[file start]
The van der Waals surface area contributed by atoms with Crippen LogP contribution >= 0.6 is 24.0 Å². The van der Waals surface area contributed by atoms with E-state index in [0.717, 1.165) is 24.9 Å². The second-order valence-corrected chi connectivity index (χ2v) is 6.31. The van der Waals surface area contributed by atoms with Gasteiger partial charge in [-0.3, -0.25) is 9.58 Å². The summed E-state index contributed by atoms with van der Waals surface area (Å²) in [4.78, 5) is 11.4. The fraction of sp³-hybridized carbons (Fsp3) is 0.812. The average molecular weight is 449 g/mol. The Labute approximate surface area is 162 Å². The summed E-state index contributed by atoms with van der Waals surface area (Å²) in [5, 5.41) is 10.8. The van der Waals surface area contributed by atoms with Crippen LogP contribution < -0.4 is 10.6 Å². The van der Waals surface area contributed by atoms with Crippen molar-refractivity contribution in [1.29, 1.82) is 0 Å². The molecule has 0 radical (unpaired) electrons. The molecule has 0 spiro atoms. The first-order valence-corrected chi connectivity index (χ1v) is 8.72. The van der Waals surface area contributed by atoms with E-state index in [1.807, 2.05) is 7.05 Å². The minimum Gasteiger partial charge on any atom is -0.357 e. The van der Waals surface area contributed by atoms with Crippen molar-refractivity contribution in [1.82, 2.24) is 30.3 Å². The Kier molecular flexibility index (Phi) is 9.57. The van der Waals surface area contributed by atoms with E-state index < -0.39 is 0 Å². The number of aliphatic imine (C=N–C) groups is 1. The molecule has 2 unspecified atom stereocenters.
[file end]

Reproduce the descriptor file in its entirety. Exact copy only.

The van der Waals surface area contributed by atoms with Crippen LogP contribution >= 0.6 is 24.0 Å². The van der Waals surface area contributed by atoms with E-state index in [0.717, 1.165) is 24.9 Å². The second-order valence-corrected chi connectivity index (χ2v) is 6.31. The van der Waals surface area contributed by atoms with Gasteiger partial charge in [-0.3, -0.25) is 9.58 Å². The summed E-state index contributed by atoms with van der Waals surface area (Å²) in [4.78, 5) is 11.4. The fraction of sp³-hybridized carbons (Fsp3) is 0.812. The average molecular weight is 449 g/mol. The Labute approximate surface area is 162 Å². The summed E-state index contributed by atoms with van der Waals surface area (Å²) in [5, 5.41) is 10.8. The van der Waals surface area contributed by atoms with Crippen LogP contribution < -0.4 is 10.6 Å². The van der Waals surface area contributed by atoms with Crippen molar-refractivity contribution in [1.29, 1.82) is 0 Å². The molecule has 0 radical (unpaired) electrons. The molecule has 0 spiro atoms. The first-order valence-corrected chi connectivity index (χ1v) is 8.72. The van der Waals surface area contributed by atoms with E-state index in [1.807, 2.05) is 7.05 Å². The minimum Gasteiger partial charge on any atom is -0.357 e. The van der Waals surface area contributed by atoms with Crippen molar-refractivity contribution in [1.82, 2.24) is 30.3 Å². The Kier molecular flexibility index (Phi) is 9.57. The van der Waals surface area contributed by atoms with E-state index < -0.39 is 0 Å². The number of aliphatic imine (C=N–C) groups is 1. The molecule has 2 unspecified atom stereocenters.